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Croatia war-crimes suspect extradited

ZAGREB, Croatia -- An ethnic Serb convicted in absentia and sentenced to 20 years in prison for wartime atrocities has been extradited to Croatia.

Zorana Banic, 49, was arrested by Swiss authorities at Zurich airport earlier this month on an Interpol warrant issued by Croatia in 1998.

At the time, a local court in the coastal city of Zadar found Banic guilty of taking part in a 1991 massacre of 43 Croatian civilians in the village of Skabrnje, just outside Zadar.

The massacre came in the early days of Croatia's war for independence, when Serb paramilitary units emerged to challenge the republic's decision to split from Yugoslavia.

The victims, mostly elderly men, women and children, were shot to death.

Some of the survivors recently testified on state-run television of Banic's "particular cruelty" and said she was a member of a Serb paramilitary unit.

The massacre shocked Croatia and has remained, for many, a symbol of Serb rebels' cruelty against Croats.

Banic, a Croatian citizen, arrived in Zagreb on a regular Croatian Airlines flight from Zurich on Friday, accompanied by Interpol officers and was to be transferred to Zadar's prison.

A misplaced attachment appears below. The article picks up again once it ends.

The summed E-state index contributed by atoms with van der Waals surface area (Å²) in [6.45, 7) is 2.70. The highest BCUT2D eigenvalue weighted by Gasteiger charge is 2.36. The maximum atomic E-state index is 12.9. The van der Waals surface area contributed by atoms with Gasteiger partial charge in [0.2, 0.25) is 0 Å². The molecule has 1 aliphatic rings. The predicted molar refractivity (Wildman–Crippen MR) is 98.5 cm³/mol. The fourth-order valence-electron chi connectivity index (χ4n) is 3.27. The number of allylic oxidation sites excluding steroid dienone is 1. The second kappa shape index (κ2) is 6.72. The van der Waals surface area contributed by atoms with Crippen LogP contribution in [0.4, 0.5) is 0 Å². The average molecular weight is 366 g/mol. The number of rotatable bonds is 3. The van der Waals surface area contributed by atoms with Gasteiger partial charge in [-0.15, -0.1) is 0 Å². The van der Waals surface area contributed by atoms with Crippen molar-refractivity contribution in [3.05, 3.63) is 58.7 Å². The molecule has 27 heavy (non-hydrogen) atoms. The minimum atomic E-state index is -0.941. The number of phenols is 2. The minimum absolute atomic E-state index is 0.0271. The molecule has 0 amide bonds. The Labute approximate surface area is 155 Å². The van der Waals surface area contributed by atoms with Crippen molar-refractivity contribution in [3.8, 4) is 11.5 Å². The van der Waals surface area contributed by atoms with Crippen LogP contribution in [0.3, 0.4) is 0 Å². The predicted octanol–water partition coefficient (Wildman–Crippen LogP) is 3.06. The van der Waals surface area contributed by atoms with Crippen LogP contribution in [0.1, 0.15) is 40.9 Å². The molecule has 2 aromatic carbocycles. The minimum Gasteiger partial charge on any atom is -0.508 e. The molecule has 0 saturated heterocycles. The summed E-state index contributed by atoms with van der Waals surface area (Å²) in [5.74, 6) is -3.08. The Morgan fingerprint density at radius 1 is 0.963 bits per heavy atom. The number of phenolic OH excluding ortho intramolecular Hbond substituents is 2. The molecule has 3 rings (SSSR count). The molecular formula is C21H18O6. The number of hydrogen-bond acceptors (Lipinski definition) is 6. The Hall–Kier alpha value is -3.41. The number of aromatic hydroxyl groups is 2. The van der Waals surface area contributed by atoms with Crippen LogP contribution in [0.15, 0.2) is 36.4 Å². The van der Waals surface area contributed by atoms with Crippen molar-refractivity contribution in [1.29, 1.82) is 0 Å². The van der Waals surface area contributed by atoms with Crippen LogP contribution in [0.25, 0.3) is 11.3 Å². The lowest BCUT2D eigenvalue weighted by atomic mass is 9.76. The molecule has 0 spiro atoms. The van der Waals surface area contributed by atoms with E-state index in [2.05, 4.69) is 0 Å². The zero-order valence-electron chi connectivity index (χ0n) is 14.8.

Because she was convicted in absentia, she has a right to a new trial.

Hungarian authorities recently extradited another ethnic Serb convicted in absentia for the Skabrnje killings. Momcilo Draca was arrested in Hungary earlier this year.

In another war crimes case, the Zagreb district court on Friday approved the extradition of a former Bosnian Croat military police chief to the U.N. war crimes court in The Hague, Netherlands.

The Hague court made its indictment against Pasko Ljubicic public earlier this month, charging him with commanding Bosnian Croat militias that killed at least 113 Muslims in and around the central Bosnian village of Ahmici in April 1993.

Ljubicic, 35, surrendered to Croatian police a week ago and is expected to fly to The Hague next week, said his attorney, Tomislav Jonjic.



 
 
 
 


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